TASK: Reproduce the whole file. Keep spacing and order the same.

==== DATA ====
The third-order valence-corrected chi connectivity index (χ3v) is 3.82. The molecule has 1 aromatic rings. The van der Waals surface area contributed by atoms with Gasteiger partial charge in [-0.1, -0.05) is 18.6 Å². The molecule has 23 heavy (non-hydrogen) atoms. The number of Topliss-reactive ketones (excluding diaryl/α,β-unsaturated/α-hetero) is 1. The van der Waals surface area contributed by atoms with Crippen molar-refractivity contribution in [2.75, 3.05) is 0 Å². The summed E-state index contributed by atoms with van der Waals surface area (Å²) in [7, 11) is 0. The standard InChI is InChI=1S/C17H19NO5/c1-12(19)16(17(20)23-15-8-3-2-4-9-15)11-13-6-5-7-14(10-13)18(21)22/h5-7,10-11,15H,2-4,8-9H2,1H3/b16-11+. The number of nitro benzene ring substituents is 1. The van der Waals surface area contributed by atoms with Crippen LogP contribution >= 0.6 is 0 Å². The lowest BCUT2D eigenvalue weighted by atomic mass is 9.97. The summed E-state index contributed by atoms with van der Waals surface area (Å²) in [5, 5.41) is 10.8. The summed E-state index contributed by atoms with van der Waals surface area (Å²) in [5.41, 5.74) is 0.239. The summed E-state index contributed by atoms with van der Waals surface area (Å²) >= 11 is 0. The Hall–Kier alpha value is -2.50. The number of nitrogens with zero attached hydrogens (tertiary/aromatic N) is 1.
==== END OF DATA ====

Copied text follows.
The third-order valence-corrected chi connectivity index (χ3v) is 3.82. The molecule has 1 aromatic rings. The van der Waals surface area contributed by atoms with Gasteiger partial charge in [-0.1, -0.05) is 18.6 Å². The molecule has 23 heavy (non-hydrogen) atoms. The number of Topliss-reactive ketones (excluding diaryl/α,β-unsaturated/α-hetero) is 1. The van der Waals surface area contributed by atoms with Crippen molar-refractivity contribution in [2.75, 3.05) is 0 Å². The summed E-state index contributed by atoms with van der Waals surface area (Å²) in [7, 11) is 0. The standard InChI is InChI=1S/C17H19NO5/c1-12(19)16(17(20)23-15-8-3-2-4-9-15)11-13-6-5-7-14(10-13)18(21)22/h5-7,10-11,15H,2-4,8-9H2,1H3/b16-11+. The number of nitro benzene ring substituents is 1. The van der Waals surface area contributed by atoms with Crippen LogP contribution >= 0.6 is 0 Å². The lowest BCUT2D eigenvalue weighted by atomic mass is 9.97. The summed E-state index contributed by atoms with van der Waals surface area (Å²) in [5, 5.41) is 10.8. The summed E-state index contributed by atoms with van der Waals surface area (Å²) in [5.41, 5.74) is 0.239. The summed E-state index contributed by atoms with van der Waals surface area (Å²) >= 11 is 0. The Hall–Kier alpha value is -2.50. The number of nitrogens with zero attached hydrogens (tertiary/aromatic N) is 1.